Open letter to the City Council of Arroyo Grande
September 23, 2014
OPINION By OTIS PAGE
Since the complaint to the Grand Jury has been fulfilled, we have been advised by the office of the San Luis Obispo County District Attorney it will not “interfere” at this time because of the decision by the Arroyo Grande City Council on Sept. 20.
This letter strongly recommends that the council request that the office of the district attorney select the investigating attorney and that neither members of the council or the city’s attorney be involved in the selection or the mentoring of the investigation — and that the investigation include the cover-up of the incident.
The open meeting issue
The Arroyo Grande City Council made a decision on Aug. 26 prompted by the testimony in public comment of the unhappiness by citizens regarding the Adams/McClish matter and their desire for an open investigation of the matter.
The Council agreed for an open meeting, an open process of transparency, in an expedited Special Meeting (Tim Brown, Jim Guthrie and Joe Costello). Barneich and Tony Ferrara agreed while apologetically defending Adams.
The invocation of code 54597
But city attorney Tim Carmel invoked Government Code Section 54957 to establish closed sessions in the general meeting of Sept. 9 and the special meeting of Sept. 20. He ignored the quest for an open meeting on the substance and transparent process of the matter, using an apparent legal diversion.
Carmel authored the following for the agendas for the regular meeting on Sept. 9 and the special meeting on Sept.20:
“b. PUBLIC EMPLOYEE PERFORMANCE EVALUATION pursuant to Government Code Section 54957: Title: City manager”
This law, 54957, used by Carmel, was inappropriately applied. It was not a true personnel “performance evaluation.” Adams was personally judged by the council as having only been indiscreet immediately following the original investigation by Carmel’s legal associate back on July 8.
This was decided in a closed session and was never put on the agenda for that meeting — a clear violation of the Brown Act. So as far as this indiscretion was concerned — whether sexual or social — Adams and McClish were declared innocent.
Brown Act violations
The subsequent meetings after Aug. 26 on Sept. 9 and 20 dealt with the substance of the matter, the specific item of approving an investigation of the incident. The meetings were not about a specific “evaluation” of Adams. The agendas did not reveal that a discussion would involve the questions of the background or the issue of another investigation of the matter.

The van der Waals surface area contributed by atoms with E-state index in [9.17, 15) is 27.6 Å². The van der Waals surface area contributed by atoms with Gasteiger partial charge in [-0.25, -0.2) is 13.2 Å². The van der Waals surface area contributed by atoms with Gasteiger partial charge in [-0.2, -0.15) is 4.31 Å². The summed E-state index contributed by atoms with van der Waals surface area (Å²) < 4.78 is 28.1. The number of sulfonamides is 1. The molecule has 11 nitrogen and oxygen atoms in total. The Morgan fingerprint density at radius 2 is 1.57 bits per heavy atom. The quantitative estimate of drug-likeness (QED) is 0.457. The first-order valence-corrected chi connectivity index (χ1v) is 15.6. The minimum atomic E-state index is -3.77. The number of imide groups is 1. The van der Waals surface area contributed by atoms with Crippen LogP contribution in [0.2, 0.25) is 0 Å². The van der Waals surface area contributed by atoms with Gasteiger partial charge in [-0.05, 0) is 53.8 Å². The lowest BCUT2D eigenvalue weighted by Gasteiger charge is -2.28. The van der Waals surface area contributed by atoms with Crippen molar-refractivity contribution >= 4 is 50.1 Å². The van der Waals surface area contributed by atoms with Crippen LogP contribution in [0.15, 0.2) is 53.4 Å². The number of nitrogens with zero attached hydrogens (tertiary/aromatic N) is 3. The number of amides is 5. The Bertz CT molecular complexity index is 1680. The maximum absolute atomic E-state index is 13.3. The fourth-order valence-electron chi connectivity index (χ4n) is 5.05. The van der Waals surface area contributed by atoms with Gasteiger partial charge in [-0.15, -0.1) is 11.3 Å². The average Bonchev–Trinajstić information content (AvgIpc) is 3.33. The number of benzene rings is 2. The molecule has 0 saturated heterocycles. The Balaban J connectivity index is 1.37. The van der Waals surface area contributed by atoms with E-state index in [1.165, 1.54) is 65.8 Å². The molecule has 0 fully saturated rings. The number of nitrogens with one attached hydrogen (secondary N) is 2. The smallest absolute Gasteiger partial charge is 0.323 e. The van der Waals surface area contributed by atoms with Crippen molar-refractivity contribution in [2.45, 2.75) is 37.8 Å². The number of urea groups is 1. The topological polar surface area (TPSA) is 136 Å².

This was an obvious Brown Act violation and the Council must instruct Carmel to desist in its use considering the clear intent of the council to have open hearings on the matter.
A personal “performance evaluation” of Adams is rightfully prescribed in law as a closed meeting requirement and that was specifically referred to by Brown Act in the council meeting of Aug. 26, which may have been appropriate in the first consideration of the matter on July 8. But not in the subsequent meetings from that day forward.
City attorney Carmel’s role in the cover-up
Besides this, there is the obvious and compelling contradiction and legal conflict of Carmel continuing to be included in selecting an attorney or in the monitoring of the investigation and depositions including the outline for the investigation.
(This letter does not address the outline of the task for the examination, and that outline will be addressed in another letter to the council.)
Carmel also should not be involved in the allegations regarding a “cover up” of the matter.
Carmel appears not to have “clean hands” as a co-conspirator in the cover-up in supporting Ferrara’s and Adams’ public comments and by the misapplication of 54957. Besides this, Carmel selected his associate that performed the first investigation, now critically assailed for many reasons.
The council has used a tactic utilizing awkward timing to obfuscate and complicate the attendance at the closed hearings: a late night item on the agenda in the meeting on Sept. 9 and in holding the next closed meeting on Saturday, Sept. 20, in the village — a time conflicting with the parking at the Farmers Market and of the typical weekend traffic attending the stores and restaurants. There were no open meeting as called for on Aug. 26, only closed meeting at awkward times to discourage those citizens concerned with the matter. This tactic of obfuscation added to the apprehension of cover up.
Finally, the council majority should acknowledge that:
– to serve the truth on the incident and the cover up of the incident,
– to satisfy the citizens believing there has been misconduct over the incident and its cover up, and
– to restore confidence in the council in the consideration of the matter,
– the council should not be involved in the selection of an outside independent counsel.
Carmel should not be involved in any way with the investigation. The council should request the district attorney select a truly independent legal counsel.
Otis Page is a long-time citizen of Arroyo Grande.